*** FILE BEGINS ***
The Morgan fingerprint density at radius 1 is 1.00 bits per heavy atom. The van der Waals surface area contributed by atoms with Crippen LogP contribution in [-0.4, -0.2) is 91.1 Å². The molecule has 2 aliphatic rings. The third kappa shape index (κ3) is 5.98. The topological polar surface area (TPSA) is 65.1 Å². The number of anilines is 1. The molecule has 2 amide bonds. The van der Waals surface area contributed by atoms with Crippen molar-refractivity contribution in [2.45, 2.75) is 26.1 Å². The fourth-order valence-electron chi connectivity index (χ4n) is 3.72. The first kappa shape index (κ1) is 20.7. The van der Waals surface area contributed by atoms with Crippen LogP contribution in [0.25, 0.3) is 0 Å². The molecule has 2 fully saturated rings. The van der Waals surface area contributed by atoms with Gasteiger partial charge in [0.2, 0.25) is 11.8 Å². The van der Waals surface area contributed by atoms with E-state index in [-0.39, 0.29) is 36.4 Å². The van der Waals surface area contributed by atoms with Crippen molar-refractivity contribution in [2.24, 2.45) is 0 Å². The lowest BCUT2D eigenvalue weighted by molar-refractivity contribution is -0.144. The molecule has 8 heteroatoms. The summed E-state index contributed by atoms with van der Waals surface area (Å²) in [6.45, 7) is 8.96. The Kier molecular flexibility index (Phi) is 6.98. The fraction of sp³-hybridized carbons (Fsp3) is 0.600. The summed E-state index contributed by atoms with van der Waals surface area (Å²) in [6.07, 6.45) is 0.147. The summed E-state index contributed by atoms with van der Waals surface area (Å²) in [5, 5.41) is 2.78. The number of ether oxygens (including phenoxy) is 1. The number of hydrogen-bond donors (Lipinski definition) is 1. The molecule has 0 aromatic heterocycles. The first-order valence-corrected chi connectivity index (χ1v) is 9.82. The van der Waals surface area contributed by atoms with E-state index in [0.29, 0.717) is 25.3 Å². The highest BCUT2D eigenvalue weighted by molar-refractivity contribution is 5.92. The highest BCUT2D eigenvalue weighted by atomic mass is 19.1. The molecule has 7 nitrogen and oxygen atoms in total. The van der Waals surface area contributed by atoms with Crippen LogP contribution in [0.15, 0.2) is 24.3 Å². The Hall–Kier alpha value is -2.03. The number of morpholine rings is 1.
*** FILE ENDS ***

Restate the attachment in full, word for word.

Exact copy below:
The Morgan fingerprint density at radius 1 is 1.00 bits per heavy atom. The van der Waals surface area contributed by atoms with Crippen LogP contribution in [-0.4, -0.2) is 91.1 Å². The molecule has 2 aliphatic rings. The third kappa shape index (κ3) is 5.98. The topological polar surface area (TPSA) is 65.1 Å². The number of anilines is 1. The molecule has 2 amide bonds. The van der Waals surface area contributed by atoms with Crippen molar-refractivity contribution in [2.45, 2.75) is 26.1 Å². The fourth-order valence-electron chi connectivity index (χ4n) is 3.72. The first kappa shape index (κ1) is 20.7. The van der Waals surface area contributed by atoms with Crippen LogP contribution in [0.25, 0.3) is 0 Å². The molecule has 2 fully saturated rings. The van der Waals surface area contributed by atoms with Gasteiger partial charge in [0.2, 0.25) is 11.8 Å². The van der Waals surface area contributed by atoms with E-state index in [-0.39, 0.29) is 36.4 Å². The van der Waals surface area contributed by atoms with Crippen molar-refractivity contribution in [2.24, 2.45) is 0 Å². The lowest BCUT2D eigenvalue weighted by molar-refractivity contribution is -0.144. The molecule has 8 heteroatoms. The summed E-state index contributed by atoms with van der Waals surface area (Å²) in [6.45, 7) is 8.96. The Kier molecular flexibility index (Phi) is 6.98. The fraction of sp³-hybridized carbons (Fsp3) is 0.600. The summed E-state index contributed by atoms with van der Waals surface area (Å²) in [6.07, 6.45) is 0.147. The summed E-state index contributed by atoms with van der Waals surface area (Å²) in [5, 5.41) is 2.78. The number of ether oxygens (including phenoxy) is 1. The number of hydrogen-bond donors (Lipinski definition) is 1. The molecule has 0 aromatic heterocycles. The first-order valence-corrected chi connectivity index (χ1v) is 9.82. The van der Waals surface area contributed by atoms with E-state index in [0.29, 0.717) is 25.3 Å². The highest BCUT2D eigenvalue weighted by molar-refractivity contribution is 5.92. The highest BCUT2D eigenvalue weighted by atomic mass is 19.1. The molecule has 7 nitrogen and oxygen atoms in total. The van der Waals surface area contributed by atoms with Crippen LogP contribution in [0.15, 0.2) is 24.3 Å². The Hall–Kier alpha value is -2.03. The number of morpholine rings is 1.